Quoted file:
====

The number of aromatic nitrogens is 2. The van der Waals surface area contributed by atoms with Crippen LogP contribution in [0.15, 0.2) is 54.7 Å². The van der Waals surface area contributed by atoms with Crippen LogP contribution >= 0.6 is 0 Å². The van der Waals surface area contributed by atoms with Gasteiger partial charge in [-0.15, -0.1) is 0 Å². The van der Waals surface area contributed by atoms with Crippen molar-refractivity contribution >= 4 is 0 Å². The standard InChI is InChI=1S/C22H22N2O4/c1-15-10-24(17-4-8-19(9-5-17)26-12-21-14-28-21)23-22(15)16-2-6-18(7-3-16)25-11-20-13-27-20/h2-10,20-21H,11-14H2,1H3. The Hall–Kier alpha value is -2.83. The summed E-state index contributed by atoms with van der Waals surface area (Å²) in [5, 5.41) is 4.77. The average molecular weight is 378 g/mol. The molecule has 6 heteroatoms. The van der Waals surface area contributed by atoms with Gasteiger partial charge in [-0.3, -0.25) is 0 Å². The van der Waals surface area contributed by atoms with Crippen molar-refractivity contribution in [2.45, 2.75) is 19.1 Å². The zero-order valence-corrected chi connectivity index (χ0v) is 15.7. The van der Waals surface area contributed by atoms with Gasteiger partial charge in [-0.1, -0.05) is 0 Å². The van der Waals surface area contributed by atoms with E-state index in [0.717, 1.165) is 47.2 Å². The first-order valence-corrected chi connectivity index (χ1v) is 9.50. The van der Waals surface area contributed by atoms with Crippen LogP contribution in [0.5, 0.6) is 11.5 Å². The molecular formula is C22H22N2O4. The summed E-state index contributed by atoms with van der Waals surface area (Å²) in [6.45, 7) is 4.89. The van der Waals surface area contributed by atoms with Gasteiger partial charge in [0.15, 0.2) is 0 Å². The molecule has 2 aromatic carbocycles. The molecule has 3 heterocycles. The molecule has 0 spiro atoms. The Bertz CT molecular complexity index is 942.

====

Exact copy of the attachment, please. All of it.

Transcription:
The number of aromatic nitrogens is 2. The van der Waals surface area contributed by atoms with Crippen LogP contribution in [0.15, 0.2) is 54.7 Å². The van der Waals surface area contributed by atoms with Crippen LogP contribution >= 0.6 is 0 Å². The van der Waals surface area contributed by atoms with Gasteiger partial charge in [-0.15, -0.1) is 0 Å². The van der Waals surface area contributed by atoms with Crippen molar-refractivity contribution >= 4 is 0 Å². The standard InChI is InChI=1S/C22H22N2O4/c1-15-10-24(17-4-8-19(9-5-17)26-12-21-14-28-21)23-22(15)16-2-6-18(7-3-16)25-11-20-13-27-20/h2-10,20-21H,11-14H2,1H3. The Hall–Kier alpha value is -2.83. The summed E-state index contributed by atoms with van der Waals surface area (Å²) in [5, 5.41) is 4.77. The average molecular weight is 378 g/mol. The molecule has 6 heteroatoms. The van der Waals surface area contributed by atoms with Gasteiger partial charge in [-0.3, -0.25) is 0 Å². The van der Waals surface area contributed by atoms with Crippen molar-refractivity contribution in [2.45, 2.75) is 19.1 Å². The zero-order valence-corrected chi connectivity index (χ0v) is 15.7. The van der Waals surface area contributed by atoms with Gasteiger partial charge in [-0.1, -0.05) is 0 Å². The van der Waals surface area contributed by atoms with E-state index in [0.717, 1.165) is 47.2 Å². The first-order valence-corrected chi connectivity index (χ1v) is 9.50. The van der Waals surface area contributed by atoms with Crippen LogP contribution in [0.5, 0.6) is 11.5 Å². The molecular formula is C22H22N2O4. The summed E-state index contributed by atoms with van der Waals surface area (Å²) in [6.45, 7) is 4.89. The van der Waals surface area contributed by atoms with Gasteiger partial charge in [0.15, 0.2) is 0 Å². The molecule has 2 aromatic carbocycles. The molecule has 3 heterocycles. The molecule has 0 spiro atoms. The Bertz CT molecular complexity index is 942.